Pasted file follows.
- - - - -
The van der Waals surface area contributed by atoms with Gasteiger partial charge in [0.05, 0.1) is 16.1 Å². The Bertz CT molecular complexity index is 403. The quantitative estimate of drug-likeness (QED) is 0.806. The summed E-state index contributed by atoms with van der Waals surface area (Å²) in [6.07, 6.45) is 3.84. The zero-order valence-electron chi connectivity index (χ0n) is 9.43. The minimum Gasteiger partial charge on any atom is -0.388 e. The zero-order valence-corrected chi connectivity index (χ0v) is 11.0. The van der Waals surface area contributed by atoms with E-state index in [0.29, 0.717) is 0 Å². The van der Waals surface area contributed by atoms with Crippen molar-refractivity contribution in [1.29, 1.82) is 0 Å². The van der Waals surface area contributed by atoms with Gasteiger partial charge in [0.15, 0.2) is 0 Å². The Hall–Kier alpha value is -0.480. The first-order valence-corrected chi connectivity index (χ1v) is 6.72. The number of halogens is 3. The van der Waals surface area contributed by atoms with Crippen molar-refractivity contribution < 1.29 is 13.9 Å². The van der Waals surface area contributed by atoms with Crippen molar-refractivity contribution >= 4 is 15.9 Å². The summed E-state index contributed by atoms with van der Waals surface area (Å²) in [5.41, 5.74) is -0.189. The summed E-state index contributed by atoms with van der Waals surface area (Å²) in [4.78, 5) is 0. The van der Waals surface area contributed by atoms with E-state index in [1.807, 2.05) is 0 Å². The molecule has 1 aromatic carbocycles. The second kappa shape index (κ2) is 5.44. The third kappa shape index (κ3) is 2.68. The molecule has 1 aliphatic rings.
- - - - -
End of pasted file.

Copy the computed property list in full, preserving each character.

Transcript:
The van der Waals surface area contributed by atoms with Gasteiger partial charge in [0.05, 0.1) is 16.1 Å². The Bertz CT molecular complexity index is 403. The quantitative estimate of drug-likeness (QED) is 0.806. The summed E-state index contributed by atoms with van der Waals surface area (Å²) in [6.07, 6.45) is 3.84. The zero-order valence-electron chi connectivity index (χ0n) is 9.43. The minimum Gasteiger partial charge on any atom is -0.388 e. The zero-order valence-corrected chi connectivity index (χ0v) is 11.0. The van der Waals surface area contributed by atoms with E-state index in [0.29, 0.717) is 0 Å². The van der Waals surface area contributed by atoms with Crippen molar-refractivity contribution in [1.29, 1.82) is 0 Å². The van der Waals surface area contributed by atoms with Gasteiger partial charge in [0.15, 0.2) is 0 Å². The Hall–Kier alpha value is -0.480. The first-order valence-corrected chi connectivity index (χ1v) is 6.72. The number of halogens is 3. The van der Waals surface area contributed by atoms with Crippen molar-refractivity contribution < 1.29 is 13.9 Å². The van der Waals surface area contributed by atoms with Crippen molar-refractivity contribution >= 4 is 15.9 Å². The summed E-state index contributed by atoms with van der Waals surface area (Å²) in [5.41, 5.74) is -0.189. The summed E-state index contributed by atoms with van der Waals surface area (Å²) in [4.78, 5) is 0. The van der Waals surface area contributed by atoms with E-state index in [1.807, 2.05) is 0 Å². The molecule has 1 aromatic carbocycles. The second kappa shape index (κ2) is 5.44. The third kappa shape index (κ3) is 2.68. The molecule has 1 aliphatic rings.